Back when President Clinton was shucking and jiving to keep his scandalous head above less-than-holy waters, his fans praised him for publicly wriggling out of spots tighter than Dick's hat band. Nevertheless there were others who seemed to believe that the highest office in the land needed better representation.
By the same token, Ozzie Guillen, manager of the Miami Marlins baseball team, has said that he "loves" Fidel Castro and respects him "for staying in power for nearly half a century". Others not sharing those opinions, like several Miami officials, have called for Ozzie to be sacked.
Ozzie's apparent dilemma lies not in the outcome of baseball competitions but in offending a community of Cuban exiles living in the Miami area. For lauding Fidel and outraging too many Cuban exiles, Mr. Guillen has been suspended for five games.
However there are at least two sides to every story and some people are of the opinion that a tiny handful of ex-pat Cubans could get enormously favorable mainstream media attention simply by maligning the Castro regime—official pariahs in America ever since the US-backed Bastista regime capitulated to revolutionary forces in January 1959.
Prior to the Castro regime American business interests controlled almost all of Cuba's wealth—the mines, cattle ranches, utilities, oil refineries, half the public railways and almost half the foundational sugar industry—and all of this was done at the lucrative expense both of workers and public Cuban coffers, Batista payola excluded.
It has been estimated that Batista's final repressive seven year regime murdered over 20,000 Cubans. Revolutionary forces captured records and pictures of people being tortured and murdered. Using public tribunals, Castro tried as many as possible of those responsible and ultimately executed an estimated 600 people. Various distortions of this tale still contribute to Cuban hobgoblin narratives.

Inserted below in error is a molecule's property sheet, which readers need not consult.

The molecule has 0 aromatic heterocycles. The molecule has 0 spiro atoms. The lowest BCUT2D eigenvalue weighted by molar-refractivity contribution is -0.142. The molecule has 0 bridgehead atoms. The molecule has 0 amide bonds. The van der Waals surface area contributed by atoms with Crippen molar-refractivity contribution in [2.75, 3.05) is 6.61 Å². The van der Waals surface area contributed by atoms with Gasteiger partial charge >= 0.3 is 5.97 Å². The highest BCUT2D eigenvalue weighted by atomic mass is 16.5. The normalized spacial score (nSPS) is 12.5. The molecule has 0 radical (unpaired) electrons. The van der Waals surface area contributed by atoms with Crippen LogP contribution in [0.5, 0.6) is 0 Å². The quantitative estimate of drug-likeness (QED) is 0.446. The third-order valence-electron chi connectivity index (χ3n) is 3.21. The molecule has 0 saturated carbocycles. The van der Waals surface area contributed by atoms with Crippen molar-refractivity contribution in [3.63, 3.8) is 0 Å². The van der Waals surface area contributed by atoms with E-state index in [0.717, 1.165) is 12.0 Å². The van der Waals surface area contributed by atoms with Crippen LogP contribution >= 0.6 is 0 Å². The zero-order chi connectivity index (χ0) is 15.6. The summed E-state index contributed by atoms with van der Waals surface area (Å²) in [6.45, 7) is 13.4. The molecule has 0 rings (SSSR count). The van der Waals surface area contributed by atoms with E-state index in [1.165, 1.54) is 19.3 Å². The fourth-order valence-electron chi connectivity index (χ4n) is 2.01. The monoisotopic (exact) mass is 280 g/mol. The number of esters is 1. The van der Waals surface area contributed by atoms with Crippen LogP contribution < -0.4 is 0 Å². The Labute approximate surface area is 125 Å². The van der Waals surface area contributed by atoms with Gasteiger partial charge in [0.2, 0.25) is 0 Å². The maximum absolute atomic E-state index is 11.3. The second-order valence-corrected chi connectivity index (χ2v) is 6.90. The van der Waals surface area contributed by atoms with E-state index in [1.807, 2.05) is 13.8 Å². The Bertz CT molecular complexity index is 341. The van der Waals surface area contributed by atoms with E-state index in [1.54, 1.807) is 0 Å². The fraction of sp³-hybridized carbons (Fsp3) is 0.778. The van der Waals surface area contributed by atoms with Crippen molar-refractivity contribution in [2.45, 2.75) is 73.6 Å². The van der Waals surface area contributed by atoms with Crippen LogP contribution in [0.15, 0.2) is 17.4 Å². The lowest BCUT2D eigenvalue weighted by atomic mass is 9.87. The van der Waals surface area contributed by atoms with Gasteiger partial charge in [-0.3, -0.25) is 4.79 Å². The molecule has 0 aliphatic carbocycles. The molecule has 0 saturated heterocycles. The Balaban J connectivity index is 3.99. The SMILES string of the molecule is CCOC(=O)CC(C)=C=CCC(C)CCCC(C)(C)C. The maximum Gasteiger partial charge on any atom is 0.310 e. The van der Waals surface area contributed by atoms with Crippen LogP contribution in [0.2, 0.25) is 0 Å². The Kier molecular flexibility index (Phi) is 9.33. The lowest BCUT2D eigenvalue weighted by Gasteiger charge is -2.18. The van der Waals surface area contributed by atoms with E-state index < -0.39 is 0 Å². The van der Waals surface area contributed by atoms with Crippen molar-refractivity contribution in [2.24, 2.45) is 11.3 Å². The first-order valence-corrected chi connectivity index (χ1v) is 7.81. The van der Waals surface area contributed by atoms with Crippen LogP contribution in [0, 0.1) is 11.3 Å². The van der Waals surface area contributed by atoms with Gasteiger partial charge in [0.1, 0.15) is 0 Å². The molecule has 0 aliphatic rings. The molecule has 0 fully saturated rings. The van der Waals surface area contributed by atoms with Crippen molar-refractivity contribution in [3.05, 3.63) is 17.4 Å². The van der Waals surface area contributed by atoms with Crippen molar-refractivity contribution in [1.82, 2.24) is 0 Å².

Castro considered alcohol, drugs, gambling, homosexuality and prostitution to be major evils and set about to neutralize the ingrained mafia-casino influence then a part of Cuban society. Some corrupt businessmen professing to be capitalists fled the country.
When the new government needed money for its programs neither the US nor the IMF would reasonably help, so Cuba turned to the Soviet Union for trade agreements.
When the US curtailed its sugar purchases the Soviets agreed to buy all the sugar that the US would not. When US oil companies refused to refine Soviet crude, Castro seized the oil companies. Land allotment programs for landless peasants redistributed the property confiscated from American companies and other large land holders. Eventually there would be a nationwide system of education as well as universal healthcare for all—phenomenal successes well hidden from public view by western mainstream media.
After even a glimpse of this background, it is no wonder that a US instigated invasion of Cuba failed a little over two years after the fall of Batista. US-trained troops landed from the Bay of Pigs on Cuba's south shore and once ashore hoped to foster a general uprising against the popular Castro Government. The invaders were summarily defeated in less than 3 days. Ongoing assassination attempts have failed as well.
Despite continuing Cuban poverty exacerbated by western economic sanctions, Castro ostensibly has held the respect of his people better than the DC mob controlling America. Even without prospects for material gain and promise of perhaps a somewhat easier existence, the Cuban people do not exhibit the restlessness once apparent under Batista and heavier US influence.
Just maybe there is much unrecognized merit in Fidel's achievements and tenure.